I shall take as my twin holotypes (yes, yes, I know you can't have more than one, feh) for the mode Vladimir Nabokov's Pale Fire and Gene Wolfe Book of the New Sun.  (Both authors write in that mode repeatedly, but those are my favorite examples.)  The most basic facts about the plots of each book — who is Kinbote (is he Botkin? Shade wearing a disguise? A real king? A madman actually named Kinbote?) in the case of Pale Fire; the nature of multiple basic events in the plot in the case of Book of the New Sun — are not only up for grabs, but are not remotely clarified.

Narrative games are a commonality here, as are games and jokes of other sorts. Unreliable narrators are another, although not all unreliable narrators qualify (I wouldn't say that Ford Maddox Ford's A Good Soldier qualifies, for instance.)

To further clarify my definition, let me list some things that it is quite specifically not.
• It is not mysteries, that is, works which present conundrums as part of their plot but which then overtly and clearly solve them.  So not Dickens, and not Agatha Christie.
• It is not works which are, in a sentence localized-way, hard to parse, or thematically/symbolically rich.  Ulysses is, as Joyce famously said, sufficiently full of puzzles that it will capture a generation of scholars; but the basic narrative is more or less clear.  That's not what I mean.  (This is presumably the category which is going to be hardest to distinguish from puzzle literature; but I think it is different.)
• Similarly, puzzle literature tends not to be extremely difficult on a sentence-by-sentence level; the puzzles are larger. So not Finnegans Wake, and probably not The Sound and the Fury either, although I am less sure about that one (does Faulkner count? I dunno.)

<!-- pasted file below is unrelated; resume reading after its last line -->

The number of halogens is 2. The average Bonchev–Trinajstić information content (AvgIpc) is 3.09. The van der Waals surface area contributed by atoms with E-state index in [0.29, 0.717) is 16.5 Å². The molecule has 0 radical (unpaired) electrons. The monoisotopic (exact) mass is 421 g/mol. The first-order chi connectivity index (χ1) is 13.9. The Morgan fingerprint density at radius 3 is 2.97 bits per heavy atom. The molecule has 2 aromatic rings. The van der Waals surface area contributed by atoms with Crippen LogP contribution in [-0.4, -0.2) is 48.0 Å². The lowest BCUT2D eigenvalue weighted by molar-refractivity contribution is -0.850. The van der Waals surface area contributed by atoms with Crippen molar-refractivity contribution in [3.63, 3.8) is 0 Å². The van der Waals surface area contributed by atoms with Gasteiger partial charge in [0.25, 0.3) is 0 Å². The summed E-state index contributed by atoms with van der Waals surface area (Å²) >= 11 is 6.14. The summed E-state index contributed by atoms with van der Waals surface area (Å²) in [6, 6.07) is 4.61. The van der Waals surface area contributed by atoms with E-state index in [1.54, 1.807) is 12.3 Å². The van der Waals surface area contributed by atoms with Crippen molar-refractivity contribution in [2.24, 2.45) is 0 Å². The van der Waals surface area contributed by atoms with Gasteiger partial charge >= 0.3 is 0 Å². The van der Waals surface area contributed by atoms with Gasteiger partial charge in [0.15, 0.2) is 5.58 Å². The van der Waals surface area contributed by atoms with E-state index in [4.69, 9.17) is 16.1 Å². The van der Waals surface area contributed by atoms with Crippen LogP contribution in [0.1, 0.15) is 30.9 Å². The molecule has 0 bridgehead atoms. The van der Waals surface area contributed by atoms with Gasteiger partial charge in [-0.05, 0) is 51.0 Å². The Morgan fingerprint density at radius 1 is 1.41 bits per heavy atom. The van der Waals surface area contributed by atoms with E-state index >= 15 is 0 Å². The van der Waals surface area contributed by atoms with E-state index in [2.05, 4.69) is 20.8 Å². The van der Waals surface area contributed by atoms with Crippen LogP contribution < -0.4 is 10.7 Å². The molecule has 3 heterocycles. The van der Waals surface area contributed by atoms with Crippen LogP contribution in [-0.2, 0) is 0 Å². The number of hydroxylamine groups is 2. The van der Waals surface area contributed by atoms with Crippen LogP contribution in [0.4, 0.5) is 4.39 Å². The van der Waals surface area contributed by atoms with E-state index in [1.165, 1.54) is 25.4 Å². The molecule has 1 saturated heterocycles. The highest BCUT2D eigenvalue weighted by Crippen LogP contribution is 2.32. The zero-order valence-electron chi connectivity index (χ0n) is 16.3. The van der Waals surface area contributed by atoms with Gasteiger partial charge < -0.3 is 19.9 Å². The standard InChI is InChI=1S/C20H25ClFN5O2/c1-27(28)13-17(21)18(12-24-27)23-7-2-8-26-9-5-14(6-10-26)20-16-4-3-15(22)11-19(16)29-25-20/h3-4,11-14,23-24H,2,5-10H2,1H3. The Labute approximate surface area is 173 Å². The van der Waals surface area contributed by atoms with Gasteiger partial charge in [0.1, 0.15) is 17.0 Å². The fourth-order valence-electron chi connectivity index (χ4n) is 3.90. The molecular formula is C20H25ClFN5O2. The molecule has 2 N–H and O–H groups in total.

• In some sense, one can use the reading protocols of puzzle literature on anything.  James Kugel, in effect, argues that "scripture" as a textual category is created by treating a text as puzzle literature, so that minor inconsistencies become theological, require unraveling, etc.  It creates rich readings. But I am talking about books (presumptively although not necessary post-Gutenberg ones, with identifiable authors) which are written to be puzzle literature.

That hopefully clarified, my question: can we list works of puzzle literature beyond the basic holotypes?  Who else writes in this mode, whether occasionally or routinely?

I am also interested in some related questions:
• Are there writers who work in puzzle mode only sometimes?  (Do Wolfe and/or Nabokov ever not work in that mode? Could one tell, since once one is expecting it it tends to dominate reading?)
• Are their works of other forms that are in puzzle mode? (Some candidates: the films of Shane Caruth (Primer, Upstream Color) and Christopher Nolan (Memento, The Prestige, Inception). Alan Moore's comics come close, but I think ultimately fall into the Ulysses category: thematically rich with lots of decipherable puzzles, but there is no basic question as to what happens in them).
• Are there any good critical essays/books about this topic (including, presumably, better names for this category than I am using)?

So: thoughts?

Update: I posted this on my Facebook page as a public post; much discussion ensued, so if you're interested you can read the comments here.  But let me also add some of the clarifications/emendations I made in that discussion to this post. So: